Circular Tube

|^circleDimensions.PNG

Rectangular Tube

Apply the Circular Tube cross sections to the outside and conical line bodies, and the Rectangular Tube cross section to the horizontal line bodies.

Circular Tube Application

Rectangular Tube Application

#### Rectangular Offset

If you notice, the rectangular line bodies are not touching the Flexure mounts.  We need to offset the cross sections 40mm (.04m) toward the subsurface and Flexure mounts.

For the 12 Rectangular Tube cross sections, select Offset Type and change it to User Defined.  Due to the directionality of the lines that we input from the coordinate files, the X coordinate has been defined perpendicularly toward the Flexure mounts.  Thus, all we need to do is add in .04 to the X Offset.

As you can imagine, there are times and geometries that this simple result will not happen. Always check the individual coordinate systems of the line bodies.

### 5. Geometry Connections

In the Setup portion, we will need to define the connections between the geometry pieces, specifically the line bodies we have defined as the truss supports.  The surface areas of the flexure mounts provide a good surface to define a connection between the line body and mounts.  However, we need to define the area where the line body connects to the circular mount pad: equivalent to the diameter of the truss' cross-section.

First, we need to construct reference points to center the circular sketches on.  Download this coordinate file. Once downloaded, select the "Point" concept, and change the type to "Construction Point." Then define it as a coordinate file and select the downloaded file.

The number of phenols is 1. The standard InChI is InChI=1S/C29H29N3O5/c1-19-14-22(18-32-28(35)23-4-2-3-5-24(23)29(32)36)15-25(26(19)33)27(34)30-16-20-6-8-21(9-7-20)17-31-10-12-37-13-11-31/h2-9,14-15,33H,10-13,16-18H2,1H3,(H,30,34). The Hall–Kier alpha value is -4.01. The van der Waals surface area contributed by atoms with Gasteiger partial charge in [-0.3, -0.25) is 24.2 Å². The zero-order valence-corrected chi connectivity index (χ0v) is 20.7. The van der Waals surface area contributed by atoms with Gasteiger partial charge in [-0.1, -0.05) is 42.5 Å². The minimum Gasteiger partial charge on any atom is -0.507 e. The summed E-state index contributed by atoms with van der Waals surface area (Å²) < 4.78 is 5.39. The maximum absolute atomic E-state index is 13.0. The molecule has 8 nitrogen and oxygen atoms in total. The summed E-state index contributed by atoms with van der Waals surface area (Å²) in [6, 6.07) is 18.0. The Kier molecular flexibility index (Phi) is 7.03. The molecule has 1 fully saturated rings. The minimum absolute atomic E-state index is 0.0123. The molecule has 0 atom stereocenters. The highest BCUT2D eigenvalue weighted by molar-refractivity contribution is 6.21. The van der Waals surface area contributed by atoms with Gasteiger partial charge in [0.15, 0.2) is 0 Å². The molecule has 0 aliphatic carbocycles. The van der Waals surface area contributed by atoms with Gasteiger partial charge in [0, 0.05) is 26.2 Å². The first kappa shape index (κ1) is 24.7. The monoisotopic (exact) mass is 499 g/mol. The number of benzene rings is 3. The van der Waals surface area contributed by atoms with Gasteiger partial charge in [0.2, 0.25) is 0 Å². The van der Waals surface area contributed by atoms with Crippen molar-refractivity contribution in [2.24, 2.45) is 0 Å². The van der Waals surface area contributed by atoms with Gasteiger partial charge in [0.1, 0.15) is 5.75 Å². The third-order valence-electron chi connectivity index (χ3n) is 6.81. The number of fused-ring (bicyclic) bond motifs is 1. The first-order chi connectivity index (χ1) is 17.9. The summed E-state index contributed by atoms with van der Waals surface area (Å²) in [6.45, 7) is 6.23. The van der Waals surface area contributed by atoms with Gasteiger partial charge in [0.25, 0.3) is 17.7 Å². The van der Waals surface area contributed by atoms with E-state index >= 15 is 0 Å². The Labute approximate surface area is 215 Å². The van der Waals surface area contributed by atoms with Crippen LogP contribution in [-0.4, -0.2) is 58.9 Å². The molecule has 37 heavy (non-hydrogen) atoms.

Generate the points.

Now that the guiding points are created, we need to create a sketch for the diameter of the truss line bodies. First, we need to create a plane that the sketch is based upon: it needs to be the same plane as the top of the circular base support.

Select "New Plane", then select "From Face" in the type detail. Then select the circular base support plane, and apply.

Now that the plane has been created, we will create a sketch for the circular connections.  Click the "New Sketch" button with the created plane selected.  Once created, click on the "Sketching tab" to start sketching.

Create a circle of .03m diameter centered around the construction points.  There are a total of six circles on this sketch.

Return to the modelling tab.  Now that the sketch has been created, we actually have to apply it to the geometry. Otherwise, it is just an unattached sketch.  Since we are just making a surface area to attach a connection to, all we need to do is project some lines into the surface. This requires two steps: 1. Create a Concept > Lines from Sketchs.  Select the sketch you created, and Add Frozen.

Generate.  Now that the lines are created, we need to "etch" them into the base surface. Create a Tools>Projection.  Use Edges onto Face. Select the created lines as the edges, and the surface face for the face.  Make sure "Imprint" is selected to "Yes."

Generate the Projection. This now has created lines on the Circular Mount Pad. We can now use the created surface area as a connection surface for the Setup step.

Lastly, remember to show all the hidden parts.  Remember to keep the imported Truss (as machined) parts suppressed. Suppress the Line bodies created by the above step.